The X-Files, Season 10, Episodes 1 & 2

I had such a great birthday, y’all.

My show is back! My show is back! And because my head is so full and I’ve already talked Tim’s ear off about the new episodes, I’ll put my thoughts here.

Spoilers beneath the cut.

My Struggle was, um, something. Thankfully my excitement over seeing our favorite dynamic duo on live TV again overshadowed the clunky dialogue, the plot holes (sooooo many plot holes), the rushed pacing, the rough acting as GA and DD tried to find their characters again. I cringed at the cliches, the exposition. The episode tried to cover too much ground in too little time, while bringing in themes from the old show and treating them like brand new discoveries.

Scully has alien DNA? Well, duh.

Why don’t we talk about Mulder’s abduction in the same context? He has alien DNA, too, but it never comes up.

And we’ve known since season 5 (and suspected before then) that aliens weren’t the real criminals. Mulder’s sister was abducted by men and experimented on by men. That’s not new information, and I don’t get why they had the characters act as though it was.

I get that they had to “onboard” both die-hard fans of the show and newcomers, but it came across as the show runners having completely ignored the previous series, and biting off more than they could chew.

That said, the ending turned things around. By the time Mulder and Scully reconvened in the parking garage, I saw a glimpse of the characters I remember, and the chemistry between them is palpable.

And the Smoking Man is back???? I look forward to seeing how they explain that nonsense. Dude must be more plastic than human at this point.

Founder’s Mutation, on the other hand, felt more like the X-Files I remember. There was banter! There was angst! There was telekinesis and people bleeding from their faces and Mulder Pain!

There was open discussion about Mulder and Scully’s child!

Oh, and then there were the dream sequences. You know, the ones where Mulder and Scully imagine what it might have been like to be actual parents?

Screen Shot 2016-01-27 at 8.25.59 AM
Screen Shot 2016-01-27 at 8.27.46 AM
Screen Shot 2016-01-27 at 8.29.06 AM

There may have been weeping. There was copious weeping and eating of feelings.

Mulder puts it on himself to be the strong one — ”I felt like I had to put that behind me” — because Scully sacrificed so much to stay with him. I don’t think he’s given himself permission to grieve the loss of their son, but ultimately, he’s just as vulnerable as she is. This sequence was so hard for me to watch, because while we know Scully’s hurting, we’ve never seen Mulder’s side of that story, and when we do, it’s about as brutal as you’d expect.

In contrast, Scully is unusually open about the subject, which is interesting, because her character used to be so closed. Maybe she’s too tired to hold it in. Maybe the distance between her and Mulder has given her the space she needs to openly grieve.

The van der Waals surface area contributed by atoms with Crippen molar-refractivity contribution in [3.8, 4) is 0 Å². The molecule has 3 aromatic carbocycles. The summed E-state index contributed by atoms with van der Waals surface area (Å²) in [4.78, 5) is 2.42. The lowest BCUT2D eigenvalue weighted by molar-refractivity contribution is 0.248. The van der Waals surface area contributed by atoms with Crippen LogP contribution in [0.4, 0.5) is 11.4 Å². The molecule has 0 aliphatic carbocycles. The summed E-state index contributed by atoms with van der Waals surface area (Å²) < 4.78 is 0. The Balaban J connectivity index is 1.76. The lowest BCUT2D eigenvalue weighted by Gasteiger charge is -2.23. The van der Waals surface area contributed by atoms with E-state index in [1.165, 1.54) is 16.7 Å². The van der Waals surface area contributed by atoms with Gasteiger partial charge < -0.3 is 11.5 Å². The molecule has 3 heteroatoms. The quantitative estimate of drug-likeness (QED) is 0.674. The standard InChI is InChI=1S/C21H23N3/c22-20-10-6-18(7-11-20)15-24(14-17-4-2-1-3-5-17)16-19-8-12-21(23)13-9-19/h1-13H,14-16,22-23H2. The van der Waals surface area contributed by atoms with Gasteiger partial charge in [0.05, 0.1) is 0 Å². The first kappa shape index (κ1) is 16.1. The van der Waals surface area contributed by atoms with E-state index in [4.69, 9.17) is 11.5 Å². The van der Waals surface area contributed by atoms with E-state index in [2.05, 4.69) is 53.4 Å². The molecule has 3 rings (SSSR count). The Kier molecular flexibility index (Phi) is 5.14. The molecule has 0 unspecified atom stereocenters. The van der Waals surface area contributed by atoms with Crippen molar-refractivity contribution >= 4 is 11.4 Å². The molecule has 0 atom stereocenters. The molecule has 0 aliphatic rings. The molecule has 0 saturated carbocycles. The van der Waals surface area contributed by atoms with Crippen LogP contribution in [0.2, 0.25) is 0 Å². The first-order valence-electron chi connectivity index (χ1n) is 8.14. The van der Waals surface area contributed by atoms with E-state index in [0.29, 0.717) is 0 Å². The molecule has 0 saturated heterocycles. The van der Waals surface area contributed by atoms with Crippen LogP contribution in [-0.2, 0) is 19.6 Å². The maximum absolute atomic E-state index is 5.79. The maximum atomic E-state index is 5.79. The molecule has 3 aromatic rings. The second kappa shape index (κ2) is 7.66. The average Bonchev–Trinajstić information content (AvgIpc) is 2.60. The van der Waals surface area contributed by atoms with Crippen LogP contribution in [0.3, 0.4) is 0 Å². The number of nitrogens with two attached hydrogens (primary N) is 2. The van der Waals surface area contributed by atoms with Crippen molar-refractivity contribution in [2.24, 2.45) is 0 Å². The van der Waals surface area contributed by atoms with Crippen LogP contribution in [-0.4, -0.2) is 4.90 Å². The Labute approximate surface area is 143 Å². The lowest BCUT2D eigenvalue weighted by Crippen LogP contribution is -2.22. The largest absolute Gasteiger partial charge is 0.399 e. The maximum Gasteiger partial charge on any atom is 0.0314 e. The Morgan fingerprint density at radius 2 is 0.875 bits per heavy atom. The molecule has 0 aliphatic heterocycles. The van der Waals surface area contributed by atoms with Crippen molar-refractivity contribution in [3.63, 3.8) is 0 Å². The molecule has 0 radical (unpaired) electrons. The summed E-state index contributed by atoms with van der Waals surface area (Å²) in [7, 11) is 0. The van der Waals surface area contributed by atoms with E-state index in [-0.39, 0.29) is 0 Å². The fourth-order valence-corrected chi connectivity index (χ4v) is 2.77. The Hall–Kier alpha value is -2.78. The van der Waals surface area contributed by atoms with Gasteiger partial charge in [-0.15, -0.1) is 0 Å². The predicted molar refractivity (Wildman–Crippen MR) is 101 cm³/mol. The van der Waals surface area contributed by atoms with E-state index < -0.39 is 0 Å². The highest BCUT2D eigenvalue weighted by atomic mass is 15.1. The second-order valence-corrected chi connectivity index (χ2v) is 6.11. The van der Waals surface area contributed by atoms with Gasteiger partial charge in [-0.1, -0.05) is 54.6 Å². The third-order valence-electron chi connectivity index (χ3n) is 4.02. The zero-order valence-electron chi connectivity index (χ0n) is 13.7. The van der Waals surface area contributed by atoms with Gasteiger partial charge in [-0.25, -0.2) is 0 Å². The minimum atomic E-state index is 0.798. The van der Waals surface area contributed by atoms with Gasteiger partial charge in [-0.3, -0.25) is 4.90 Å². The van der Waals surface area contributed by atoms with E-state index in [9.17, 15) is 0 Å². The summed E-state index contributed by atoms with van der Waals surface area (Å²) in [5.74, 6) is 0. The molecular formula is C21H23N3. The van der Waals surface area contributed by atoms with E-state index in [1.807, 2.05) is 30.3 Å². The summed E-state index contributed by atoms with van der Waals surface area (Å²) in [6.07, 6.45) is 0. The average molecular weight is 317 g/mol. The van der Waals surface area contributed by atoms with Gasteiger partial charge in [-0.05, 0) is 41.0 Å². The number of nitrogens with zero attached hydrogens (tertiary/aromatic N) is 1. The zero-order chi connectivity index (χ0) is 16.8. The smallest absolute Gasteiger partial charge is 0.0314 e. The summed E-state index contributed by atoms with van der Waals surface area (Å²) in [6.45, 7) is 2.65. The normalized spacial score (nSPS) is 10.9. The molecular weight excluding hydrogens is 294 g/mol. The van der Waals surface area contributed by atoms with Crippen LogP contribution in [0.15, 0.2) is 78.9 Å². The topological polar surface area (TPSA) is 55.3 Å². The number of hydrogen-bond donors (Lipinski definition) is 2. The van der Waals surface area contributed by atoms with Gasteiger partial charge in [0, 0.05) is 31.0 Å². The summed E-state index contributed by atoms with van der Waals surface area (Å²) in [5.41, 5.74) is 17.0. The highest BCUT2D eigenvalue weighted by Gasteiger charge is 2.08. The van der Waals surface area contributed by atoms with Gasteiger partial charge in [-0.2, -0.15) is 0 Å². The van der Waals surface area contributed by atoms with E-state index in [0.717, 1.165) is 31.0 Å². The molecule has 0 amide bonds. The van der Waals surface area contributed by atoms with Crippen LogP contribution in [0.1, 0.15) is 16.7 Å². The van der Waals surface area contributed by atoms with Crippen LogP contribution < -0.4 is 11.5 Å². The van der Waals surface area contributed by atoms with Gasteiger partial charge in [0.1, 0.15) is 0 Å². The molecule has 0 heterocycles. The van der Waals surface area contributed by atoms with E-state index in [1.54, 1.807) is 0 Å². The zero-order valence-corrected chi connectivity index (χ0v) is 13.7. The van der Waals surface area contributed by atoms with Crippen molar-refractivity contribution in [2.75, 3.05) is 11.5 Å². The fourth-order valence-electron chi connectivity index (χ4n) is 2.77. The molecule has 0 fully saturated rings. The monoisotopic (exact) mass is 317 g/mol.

I can see how such a wound would eventually drive the two characters to opposite corners, and how the resulting depression would lead to separation. I was hopeful it would be handled in a way that makes sense. So far, they’ve done it justice and kept the dynamic between the two interesting.

And I love that they’re talking.

“You’re never ‘just’ anything to me, Scully.”

Love. Love love love.

Also, three cheers for Rebel!Skinner. He’s the ally he should have been years ago, looking the other way so his agents can pursue justice for the ugly truths the government doesn’t want people to know. Living for it.

As far as the “monster of the week” in this episode, the concepts weren’t new, but I loved the parallels it drew with the original run and Mulder’s quest — a boy trying to find his sister. At least there was a happy ending for these two, and that they were able to exact their revenge on their father in classic X-Files manner.

The episode had a few rough spots. We’re never shown how Mulder and Scully are reinstated at the FBI, save for a brief scene in Skinner’s office, so the transition from the first episode felt abrupt. The original line-up placed Founder’s Mutation later in the series, so it’s understandable they wouldn’t have filmed anything to show the agents getting back into the Bureau.

I’m still not used to GA’s wig, and her voice sounds weird (rough, too subdued), and the pacing felt a bit rushed (but not nearly as bad as My Struggle), but overall, I loved this episode.

Now I’m left waiting on the edge of my seat for next week’s episode, which is supposed to be even stronger than Founder’s Mutation. Hopefully they’ll take it easy on the William story line, though. I’m not sure I can handle the angst.

Leave a Reply

This site uses Akismet to reduce spam. Learn how your comment data is processed.